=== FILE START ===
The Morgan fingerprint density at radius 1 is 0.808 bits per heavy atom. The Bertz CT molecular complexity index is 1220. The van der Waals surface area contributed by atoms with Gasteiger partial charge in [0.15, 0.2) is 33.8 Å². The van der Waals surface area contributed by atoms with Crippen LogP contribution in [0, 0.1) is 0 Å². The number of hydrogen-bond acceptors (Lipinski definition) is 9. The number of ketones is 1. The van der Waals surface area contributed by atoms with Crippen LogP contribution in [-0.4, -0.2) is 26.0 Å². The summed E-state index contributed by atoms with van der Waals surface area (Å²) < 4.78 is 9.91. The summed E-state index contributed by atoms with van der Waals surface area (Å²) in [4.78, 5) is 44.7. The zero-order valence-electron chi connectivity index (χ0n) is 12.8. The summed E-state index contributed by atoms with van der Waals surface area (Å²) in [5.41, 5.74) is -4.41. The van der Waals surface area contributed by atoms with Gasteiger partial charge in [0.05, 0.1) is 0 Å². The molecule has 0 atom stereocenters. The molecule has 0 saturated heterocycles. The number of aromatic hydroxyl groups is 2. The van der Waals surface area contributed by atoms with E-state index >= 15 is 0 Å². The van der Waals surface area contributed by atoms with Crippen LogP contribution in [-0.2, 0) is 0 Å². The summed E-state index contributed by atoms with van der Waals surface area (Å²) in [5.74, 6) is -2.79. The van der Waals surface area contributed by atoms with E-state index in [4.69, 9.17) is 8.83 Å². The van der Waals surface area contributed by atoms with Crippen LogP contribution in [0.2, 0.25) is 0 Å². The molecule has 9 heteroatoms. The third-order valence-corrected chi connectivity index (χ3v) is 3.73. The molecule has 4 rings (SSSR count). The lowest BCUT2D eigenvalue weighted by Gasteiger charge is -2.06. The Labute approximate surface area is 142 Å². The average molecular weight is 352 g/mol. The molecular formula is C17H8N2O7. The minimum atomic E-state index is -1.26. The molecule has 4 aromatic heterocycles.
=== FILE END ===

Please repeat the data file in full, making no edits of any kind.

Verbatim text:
The Morgan fingerprint density at radius 1 is 0.808 bits per heavy atom. The Bertz CT molecular complexity index is 1220. The van der Waals surface area contributed by atoms with Gasteiger partial charge in [0.15, 0.2) is 33.8 Å². The van der Waals surface area contributed by atoms with Crippen LogP contribution in [0, 0.1) is 0 Å². The number of hydrogen-bond acceptors (Lipinski definition) is 9. The number of ketones is 1. The van der Waals surface area contributed by atoms with Crippen LogP contribution in [-0.4, -0.2) is 26.0 Å². The summed E-state index contributed by atoms with van der Waals surface area (Å²) < 4.78 is 9.91. The summed E-state index contributed by atoms with van der Waals surface area (Å²) in [4.78, 5) is 44.7. The zero-order valence-electron chi connectivity index (χ0n) is 12.8. The summed E-state index contributed by atoms with van der Waals surface area (Å²) in [5.41, 5.74) is -4.41. The van der Waals surface area contributed by atoms with Gasteiger partial charge in [0.05, 0.1) is 0 Å². The molecule has 0 atom stereocenters. The molecule has 0 saturated heterocycles. The number of aromatic hydroxyl groups is 2. The van der Waals surface area contributed by atoms with E-state index >= 15 is 0 Å². The van der Waals surface area contributed by atoms with Crippen LogP contribution in [-0.2, 0) is 0 Å². The summed E-state index contributed by atoms with van der Waals surface area (Å²) in [5.74, 6) is -2.79. The van der Waals surface area contributed by atoms with E-state index in [4.69, 9.17) is 8.83 Å². The van der Waals surface area contributed by atoms with Crippen LogP contribution in [0.2, 0.25) is 0 Å². The molecule has 9 heteroatoms. The third-order valence-corrected chi connectivity index (χ3v) is 3.73. The molecule has 4 rings (SSSR count). The lowest BCUT2D eigenvalue weighted by Gasteiger charge is -2.06. The Labute approximate surface area is 142 Å². The average molecular weight is 352 g/mol. The molecular formula is C17H8N2O7. The minimum atomic E-state index is -1.26. The molecule has 4 aromatic heterocycles.